• Fatal degenerative disease of the brain and nervous system in cattle, where cells die leaving a brain with a sponge-like appearance.

  • The causative agent of this disease is believed to be a prion, an infectious protean molecule lacking a nucleus that is extremely difficult to destroy using conventional methods of treatment.

  • Symptoms of the disease include confusion, poor coordination and belligerence in the afflicted animal.

  • There is no current diagnosis for BSE in live animals besides noting clinical symptoms. The only method of confirmation is to perform a biopsy on brain tissue

  • BSE is one of a group of Transmissible Spongiform Encephalopathies (TSE); others include Scrapie in sheep, Chronic Wasting Disease in elk and deer and Creutzfeldt-Jakob disease an inherited disease found in humans.

  • BSE was linked to variant Creutzfeldt-Jakob disease (vCJD) a new form the disease during the early 1990s when the incidence of the disease doubled, and started occurring in people with no genetic predisposition to it.

  • BSE is transmitted to other cattle when protein (especially brain and spinal cord) or bone from an infected cow is rendered and added to cattle feed. It generally takes 4 years of incubation before the disease symptoms occur; during this time the animal is capable of transmitting the disease. When people eat processed meat from these infected cattle they can be infected with vCJD.

  • The disease was recognized in 1984 in England, unfortunately not before the UK had shipped BSE tainted cattle feed all over the world.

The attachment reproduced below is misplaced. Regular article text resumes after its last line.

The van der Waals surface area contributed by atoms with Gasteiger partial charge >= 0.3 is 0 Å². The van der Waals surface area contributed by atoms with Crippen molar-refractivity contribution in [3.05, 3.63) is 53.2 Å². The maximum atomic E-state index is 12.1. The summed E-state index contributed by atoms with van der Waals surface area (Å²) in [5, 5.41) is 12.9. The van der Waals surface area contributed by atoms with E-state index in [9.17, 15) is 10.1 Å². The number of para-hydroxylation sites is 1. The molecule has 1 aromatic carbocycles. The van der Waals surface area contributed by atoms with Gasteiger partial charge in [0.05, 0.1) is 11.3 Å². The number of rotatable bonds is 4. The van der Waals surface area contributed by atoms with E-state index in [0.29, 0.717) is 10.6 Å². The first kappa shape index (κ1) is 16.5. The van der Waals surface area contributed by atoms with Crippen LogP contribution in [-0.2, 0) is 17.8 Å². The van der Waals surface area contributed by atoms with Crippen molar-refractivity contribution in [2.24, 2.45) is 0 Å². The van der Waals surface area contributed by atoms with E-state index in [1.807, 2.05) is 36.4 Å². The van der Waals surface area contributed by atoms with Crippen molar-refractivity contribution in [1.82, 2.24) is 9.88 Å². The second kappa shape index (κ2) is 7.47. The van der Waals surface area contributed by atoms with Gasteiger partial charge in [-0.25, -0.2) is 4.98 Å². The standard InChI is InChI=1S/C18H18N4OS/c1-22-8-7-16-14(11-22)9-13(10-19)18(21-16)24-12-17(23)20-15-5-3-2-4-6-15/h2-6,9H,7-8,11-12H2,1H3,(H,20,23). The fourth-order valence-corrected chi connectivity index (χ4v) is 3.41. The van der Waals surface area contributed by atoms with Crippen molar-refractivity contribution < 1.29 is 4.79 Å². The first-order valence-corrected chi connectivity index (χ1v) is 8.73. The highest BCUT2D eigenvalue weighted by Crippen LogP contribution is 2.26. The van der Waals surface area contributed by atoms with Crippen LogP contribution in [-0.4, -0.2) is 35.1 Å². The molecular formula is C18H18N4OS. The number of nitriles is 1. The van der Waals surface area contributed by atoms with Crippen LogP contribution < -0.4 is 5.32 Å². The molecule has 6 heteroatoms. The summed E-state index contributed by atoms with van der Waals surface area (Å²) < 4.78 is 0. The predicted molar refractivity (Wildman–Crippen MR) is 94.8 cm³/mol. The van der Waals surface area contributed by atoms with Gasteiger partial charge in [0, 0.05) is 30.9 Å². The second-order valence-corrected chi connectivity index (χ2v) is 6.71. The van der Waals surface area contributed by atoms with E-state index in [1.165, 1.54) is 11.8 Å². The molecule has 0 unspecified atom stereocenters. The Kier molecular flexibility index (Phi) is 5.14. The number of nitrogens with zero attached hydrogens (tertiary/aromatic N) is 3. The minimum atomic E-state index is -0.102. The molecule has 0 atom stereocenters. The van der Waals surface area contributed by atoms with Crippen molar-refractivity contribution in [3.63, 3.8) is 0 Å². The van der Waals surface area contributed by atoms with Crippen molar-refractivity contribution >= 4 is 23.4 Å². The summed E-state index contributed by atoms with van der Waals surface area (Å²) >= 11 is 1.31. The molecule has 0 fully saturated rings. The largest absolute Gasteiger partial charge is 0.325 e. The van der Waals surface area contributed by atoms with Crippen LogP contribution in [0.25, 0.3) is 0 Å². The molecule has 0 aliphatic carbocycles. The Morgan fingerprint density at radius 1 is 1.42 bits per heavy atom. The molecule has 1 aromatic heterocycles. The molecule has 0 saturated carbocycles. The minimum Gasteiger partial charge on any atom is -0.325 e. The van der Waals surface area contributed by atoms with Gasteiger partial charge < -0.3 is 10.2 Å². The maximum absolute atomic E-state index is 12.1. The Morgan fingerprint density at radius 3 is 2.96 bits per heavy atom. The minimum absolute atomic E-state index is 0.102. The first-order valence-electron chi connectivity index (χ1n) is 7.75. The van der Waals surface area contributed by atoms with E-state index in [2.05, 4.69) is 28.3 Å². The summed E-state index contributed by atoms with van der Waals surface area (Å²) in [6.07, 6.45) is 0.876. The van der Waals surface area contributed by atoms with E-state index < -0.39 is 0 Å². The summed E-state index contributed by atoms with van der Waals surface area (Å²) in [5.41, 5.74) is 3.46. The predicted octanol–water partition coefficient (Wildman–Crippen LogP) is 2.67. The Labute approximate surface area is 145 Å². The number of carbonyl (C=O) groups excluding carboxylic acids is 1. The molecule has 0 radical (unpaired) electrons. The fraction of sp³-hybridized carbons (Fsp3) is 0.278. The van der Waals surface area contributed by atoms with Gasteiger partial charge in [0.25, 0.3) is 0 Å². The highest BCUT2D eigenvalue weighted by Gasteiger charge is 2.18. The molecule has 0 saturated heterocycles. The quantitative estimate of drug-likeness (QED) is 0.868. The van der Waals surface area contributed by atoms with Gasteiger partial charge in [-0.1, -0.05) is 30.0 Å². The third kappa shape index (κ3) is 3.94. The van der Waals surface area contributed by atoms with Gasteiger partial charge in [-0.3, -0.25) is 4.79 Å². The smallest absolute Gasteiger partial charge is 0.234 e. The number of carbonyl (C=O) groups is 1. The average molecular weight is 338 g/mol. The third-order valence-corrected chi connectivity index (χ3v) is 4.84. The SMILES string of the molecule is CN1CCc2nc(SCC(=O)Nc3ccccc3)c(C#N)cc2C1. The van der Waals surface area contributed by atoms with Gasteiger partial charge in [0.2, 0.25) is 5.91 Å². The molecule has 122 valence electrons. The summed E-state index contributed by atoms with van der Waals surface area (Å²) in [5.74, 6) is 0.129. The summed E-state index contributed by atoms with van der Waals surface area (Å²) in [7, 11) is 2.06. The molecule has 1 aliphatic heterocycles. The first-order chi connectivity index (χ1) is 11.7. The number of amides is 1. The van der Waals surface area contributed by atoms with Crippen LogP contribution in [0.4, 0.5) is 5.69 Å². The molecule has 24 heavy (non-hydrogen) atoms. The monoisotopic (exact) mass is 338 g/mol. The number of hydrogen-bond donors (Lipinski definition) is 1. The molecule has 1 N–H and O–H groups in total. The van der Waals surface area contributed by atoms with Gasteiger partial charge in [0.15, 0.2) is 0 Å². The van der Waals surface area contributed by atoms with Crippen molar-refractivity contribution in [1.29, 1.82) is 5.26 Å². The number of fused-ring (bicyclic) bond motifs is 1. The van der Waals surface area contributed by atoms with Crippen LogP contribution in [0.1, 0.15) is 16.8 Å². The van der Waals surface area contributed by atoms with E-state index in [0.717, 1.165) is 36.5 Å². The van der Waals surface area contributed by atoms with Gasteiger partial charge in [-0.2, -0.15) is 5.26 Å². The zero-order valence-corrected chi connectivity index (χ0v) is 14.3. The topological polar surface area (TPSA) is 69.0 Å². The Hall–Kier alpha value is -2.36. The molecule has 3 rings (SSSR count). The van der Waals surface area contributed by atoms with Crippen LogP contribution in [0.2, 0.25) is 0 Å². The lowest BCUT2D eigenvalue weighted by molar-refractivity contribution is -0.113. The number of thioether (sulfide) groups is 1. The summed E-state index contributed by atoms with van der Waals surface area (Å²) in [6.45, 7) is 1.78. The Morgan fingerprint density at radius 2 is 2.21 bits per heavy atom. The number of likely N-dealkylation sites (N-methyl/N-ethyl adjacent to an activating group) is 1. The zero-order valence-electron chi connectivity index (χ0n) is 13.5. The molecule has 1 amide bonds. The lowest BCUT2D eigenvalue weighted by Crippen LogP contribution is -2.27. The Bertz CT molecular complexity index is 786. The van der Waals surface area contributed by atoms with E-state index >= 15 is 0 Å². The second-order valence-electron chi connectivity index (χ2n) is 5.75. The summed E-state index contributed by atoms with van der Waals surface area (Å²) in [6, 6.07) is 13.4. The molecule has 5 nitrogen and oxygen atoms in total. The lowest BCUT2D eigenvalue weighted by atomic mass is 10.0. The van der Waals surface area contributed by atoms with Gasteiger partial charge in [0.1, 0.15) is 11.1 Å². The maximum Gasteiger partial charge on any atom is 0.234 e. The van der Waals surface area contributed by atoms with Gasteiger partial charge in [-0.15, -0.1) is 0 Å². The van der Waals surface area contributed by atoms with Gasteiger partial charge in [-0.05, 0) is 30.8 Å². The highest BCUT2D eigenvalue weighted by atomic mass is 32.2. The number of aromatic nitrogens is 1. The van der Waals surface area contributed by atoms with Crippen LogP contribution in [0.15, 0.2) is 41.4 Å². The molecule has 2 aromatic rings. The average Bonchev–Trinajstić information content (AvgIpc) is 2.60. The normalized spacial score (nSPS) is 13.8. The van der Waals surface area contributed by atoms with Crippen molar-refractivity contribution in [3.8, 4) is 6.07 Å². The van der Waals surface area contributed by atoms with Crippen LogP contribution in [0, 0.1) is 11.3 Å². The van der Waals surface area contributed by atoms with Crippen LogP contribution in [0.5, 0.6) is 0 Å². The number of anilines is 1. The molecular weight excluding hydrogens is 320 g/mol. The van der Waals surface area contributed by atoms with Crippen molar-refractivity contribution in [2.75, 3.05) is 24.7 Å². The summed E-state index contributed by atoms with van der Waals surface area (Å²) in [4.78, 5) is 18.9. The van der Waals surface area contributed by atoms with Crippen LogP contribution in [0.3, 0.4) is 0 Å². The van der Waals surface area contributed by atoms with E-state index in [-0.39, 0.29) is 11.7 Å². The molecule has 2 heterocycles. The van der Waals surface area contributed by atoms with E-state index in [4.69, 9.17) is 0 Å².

• Since then, 200,000 cattle have been killed due to BSE; the majority have been in Britain (over 160,000) other countries include France, Germany, Italy, Switzerland, Ireland, Canada, Portugal and Denmark.

  • Canada’s previous incidence of BSE occurred in 1993 with a single case of a beef cow imported from England. It died while still on the farm and never entered the food chain. Both the carcass and the herd where it had come from were destroyed.

  • In the current instance of BSE in Canada, the Canadian Food Inspection Agency (CFIA) believes that the cow contracted the disease after eating contaminated feed several years ago.

  • It wasn’t until 1997 that Canada banned the practice of feeding ruminants (animals with two stomachs such as cows, goats, sheep and deer) protein from other ruminants.

  • Currently, over 2700 cattle that potentially came into contact with the infected cow, her offspring or shared feed have been destroyed and tested in Canada. There have been no other incidences of disease.

  • The infected cow was considered to be sick at the time of slaughter and her carcass was condemned. As such it was determined to be unfit for human consumption and sent for rendering.

  • Rendered protein from this cow was turned into poultry and dog food. (It is still common practice to feed protein from ruminants to hogs, poultry and pets)

  • A voluntary recall of the Champion Pet Food dog food was initiated to prevent discarded dog food from mixing with ruminant feed.

  • There is no evidence that dogs can acquire BSE, nor that handling the food can transmit the disease.